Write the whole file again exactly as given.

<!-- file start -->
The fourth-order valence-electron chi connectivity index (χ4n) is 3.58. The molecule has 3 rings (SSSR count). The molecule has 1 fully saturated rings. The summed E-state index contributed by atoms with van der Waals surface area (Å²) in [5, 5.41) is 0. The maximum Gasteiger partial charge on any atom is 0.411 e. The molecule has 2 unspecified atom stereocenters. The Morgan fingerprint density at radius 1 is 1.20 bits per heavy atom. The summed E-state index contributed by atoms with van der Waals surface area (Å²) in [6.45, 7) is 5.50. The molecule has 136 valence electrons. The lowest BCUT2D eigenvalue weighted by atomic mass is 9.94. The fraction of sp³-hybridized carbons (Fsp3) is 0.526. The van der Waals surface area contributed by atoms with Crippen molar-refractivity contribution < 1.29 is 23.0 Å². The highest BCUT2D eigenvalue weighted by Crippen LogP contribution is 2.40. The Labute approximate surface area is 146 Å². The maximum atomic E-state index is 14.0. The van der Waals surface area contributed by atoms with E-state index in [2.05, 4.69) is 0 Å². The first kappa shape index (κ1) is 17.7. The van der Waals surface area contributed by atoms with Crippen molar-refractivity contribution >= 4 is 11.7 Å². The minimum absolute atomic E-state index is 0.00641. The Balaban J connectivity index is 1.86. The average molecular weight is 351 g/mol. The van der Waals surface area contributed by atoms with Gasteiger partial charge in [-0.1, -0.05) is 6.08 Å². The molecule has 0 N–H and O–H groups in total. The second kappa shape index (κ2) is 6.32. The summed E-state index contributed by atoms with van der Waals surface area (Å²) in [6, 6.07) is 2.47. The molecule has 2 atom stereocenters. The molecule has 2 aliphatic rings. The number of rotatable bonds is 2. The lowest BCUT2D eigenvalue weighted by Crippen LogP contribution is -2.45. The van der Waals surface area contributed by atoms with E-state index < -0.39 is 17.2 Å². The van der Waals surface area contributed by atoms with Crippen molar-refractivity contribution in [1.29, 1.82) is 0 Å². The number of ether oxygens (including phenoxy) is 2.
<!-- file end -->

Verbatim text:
The fourth-order valence-electron chi connectivity index (χ4n) is 3.58. The molecule has 3 rings (SSSR count). The molecule has 1 fully saturated rings. The summed E-state index contributed by atoms with van der Waals surface area (Å²) in [5, 5.41) is 0. The maximum Gasteiger partial charge on any atom is 0.411 e. The molecule has 2 unspecified atom stereocenters. The Morgan fingerprint density at radius 1 is 1.20 bits per heavy atom. The summed E-state index contributed by atoms with van der Waals surface area (Å²) in [6.45, 7) is 5.50. The molecule has 136 valence electrons. The lowest BCUT2D eigenvalue weighted by atomic mass is 9.94. The fraction of sp³-hybridized carbons (Fsp3) is 0.526. The van der Waals surface area contributed by atoms with Crippen molar-refractivity contribution < 1.29 is 23.0 Å². The highest BCUT2D eigenvalue weighted by Crippen LogP contribution is 2.40. The Labute approximate surface area is 146 Å². The maximum atomic E-state index is 14.0. The van der Waals surface area contributed by atoms with E-state index in [2.05, 4.69) is 0 Å². The first kappa shape index (κ1) is 17.7. The van der Waals surface area contributed by atoms with Crippen molar-refractivity contribution >= 4 is 11.7 Å². The minimum absolute atomic E-state index is 0.00641. The Balaban J connectivity index is 1.86. The average molecular weight is 351 g/mol. The van der Waals surface area contributed by atoms with Gasteiger partial charge in [-0.1, -0.05) is 6.08 Å². The molecule has 0 N–H and O–H groups in total. The second kappa shape index (κ2) is 6.32. The summed E-state index contributed by atoms with van der Waals surface area (Å²) in [6, 6.07) is 2.47. The molecule has 2 atom stereocenters. The molecule has 2 aliphatic rings. The number of rotatable bonds is 2. The lowest BCUT2D eigenvalue weighted by Crippen LogP contribution is -2.45. The van der Waals surface area contributed by atoms with E-state index < -0.39 is 17.2 Å². The van der Waals surface area contributed by atoms with Crippen molar-refractivity contribution in [1.29, 1.82) is 0 Å². The number of ether oxygens (including phenoxy) is 2.